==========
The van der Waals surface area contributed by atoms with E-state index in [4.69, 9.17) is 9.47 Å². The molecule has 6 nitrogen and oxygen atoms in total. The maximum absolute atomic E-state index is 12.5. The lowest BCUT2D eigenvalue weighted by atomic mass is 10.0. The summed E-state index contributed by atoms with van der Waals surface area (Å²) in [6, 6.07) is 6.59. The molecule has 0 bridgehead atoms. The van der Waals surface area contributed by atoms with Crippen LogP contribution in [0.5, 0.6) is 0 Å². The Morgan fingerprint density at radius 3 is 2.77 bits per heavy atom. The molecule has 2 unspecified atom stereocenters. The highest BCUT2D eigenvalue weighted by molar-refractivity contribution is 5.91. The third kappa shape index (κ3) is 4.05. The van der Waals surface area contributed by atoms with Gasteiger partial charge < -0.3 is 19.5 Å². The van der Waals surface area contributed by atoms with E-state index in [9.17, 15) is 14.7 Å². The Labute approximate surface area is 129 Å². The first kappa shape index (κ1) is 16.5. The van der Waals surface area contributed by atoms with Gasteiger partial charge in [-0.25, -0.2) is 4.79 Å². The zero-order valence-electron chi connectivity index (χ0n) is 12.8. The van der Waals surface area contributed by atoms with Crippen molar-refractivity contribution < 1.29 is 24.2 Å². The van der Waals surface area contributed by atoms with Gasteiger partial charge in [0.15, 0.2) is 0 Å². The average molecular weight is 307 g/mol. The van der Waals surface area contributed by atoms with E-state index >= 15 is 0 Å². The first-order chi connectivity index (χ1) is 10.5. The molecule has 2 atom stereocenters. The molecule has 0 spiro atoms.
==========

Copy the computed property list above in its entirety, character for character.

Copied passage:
The van der Waals surface area contributed by atoms with E-state index in [4.69, 9.17) is 9.47 Å². The molecule has 6 nitrogen and oxygen atoms in total. The maximum absolute atomic E-state index is 12.5. The lowest BCUT2D eigenvalue weighted by atomic mass is 10.0. The summed E-state index contributed by atoms with van der Waals surface area (Å²) in [6, 6.07) is 6.59. The molecule has 0 bridgehead atoms. The van der Waals surface area contributed by atoms with Crippen LogP contribution in [0.5, 0.6) is 0 Å². The Morgan fingerprint density at radius 3 is 2.77 bits per heavy atom. The molecule has 2 unspecified atom stereocenters. The highest BCUT2D eigenvalue weighted by molar-refractivity contribution is 5.91. The third kappa shape index (κ3) is 4.05. The van der Waals surface area contributed by atoms with Gasteiger partial charge < -0.3 is 19.5 Å². The van der Waals surface area contributed by atoms with E-state index in [9.17, 15) is 14.7 Å². The Labute approximate surface area is 129 Å². The first kappa shape index (κ1) is 16.5. The van der Waals surface area contributed by atoms with Gasteiger partial charge in [-0.25, -0.2) is 4.79 Å². The zero-order valence-electron chi connectivity index (χ0n) is 12.8. The van der Waals surface area contributed by atoms with Crippen molar-refractivity contribution < 1.29 is 24.2 Å². The van der Waals surface area contributed by atoms with Gasteiger partial charge in [0.15, 0.2) is 0 Å². The average molecular weight is 307 g/mol. The van der Waals surface area contributed by atoms with E-state index >= 15 is 0 Å². The first-order chi connectivity index (χ1) is 10.5. The molecule has 2 atom stereocenters. The molecule has 0 spiro atoms.